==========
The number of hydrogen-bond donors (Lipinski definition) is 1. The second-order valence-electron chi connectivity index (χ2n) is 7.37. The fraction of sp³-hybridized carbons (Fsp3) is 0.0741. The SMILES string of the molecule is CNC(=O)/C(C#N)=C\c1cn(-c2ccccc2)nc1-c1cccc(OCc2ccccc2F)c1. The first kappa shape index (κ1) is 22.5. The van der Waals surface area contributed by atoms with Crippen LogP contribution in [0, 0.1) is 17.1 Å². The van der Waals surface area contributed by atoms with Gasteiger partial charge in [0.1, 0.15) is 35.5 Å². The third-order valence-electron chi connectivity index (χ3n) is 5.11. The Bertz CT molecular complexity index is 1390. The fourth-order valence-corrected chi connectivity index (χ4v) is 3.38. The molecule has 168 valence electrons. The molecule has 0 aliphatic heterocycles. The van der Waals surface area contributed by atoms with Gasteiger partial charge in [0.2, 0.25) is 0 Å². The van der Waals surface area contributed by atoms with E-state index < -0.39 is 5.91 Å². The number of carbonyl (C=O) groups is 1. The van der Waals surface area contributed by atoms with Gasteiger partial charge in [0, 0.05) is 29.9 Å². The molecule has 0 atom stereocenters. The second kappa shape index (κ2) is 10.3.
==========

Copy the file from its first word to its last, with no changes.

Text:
The number of hydrogen-bond donors (Lipinski definition) is 1. The second-order valence-electron chi connectivity index (χ2n) is 7.37. The fraction of sp³-hybridized carbons (Fsp3) is 0.0741. The SMILES string of the molecule is CNC(=O)/C(C#N)=C\c1cn(-c2ccccc2)nc1-c1cccc(OCc2ccccc2F)c1. The first kappa shape index (κ1) is 22.5. The van der Waals surface area contributed by atoms with Crippen LogP contribution in [0, 0.1) is 17.1 Å². The van der Waals surface area contributed by atoms with Gasteiger partial charge in [0.1, 0.15) is 35.5 Å². The third-order valence-electron chi connectivity index (χ3n) is 5.11. The Bertz CT molecular complexity index is 1390. The fourth-order valence-corrected chi connectivity index (χ4v) is 3.38. The molecule has 168 valence electrons. The molecule has 0 aliphatic heterocycles. The van der Waals surface area contributed by atoms with Gasteiger partial charge in [0.2, 0.25) is 0 Å². The van der Waals surface area contributed by atoms with E-state index < -0.39 is 5.91 Å². The number of carbonyl (C=O) groups is 1. The van der Waals surface area contributed by atoms with Gasteiger partial charge in [0, 0.05) is 29.9 Å². The molecule has 0 atom stereocenters. The second kappa shape index (κ2) is 10.3.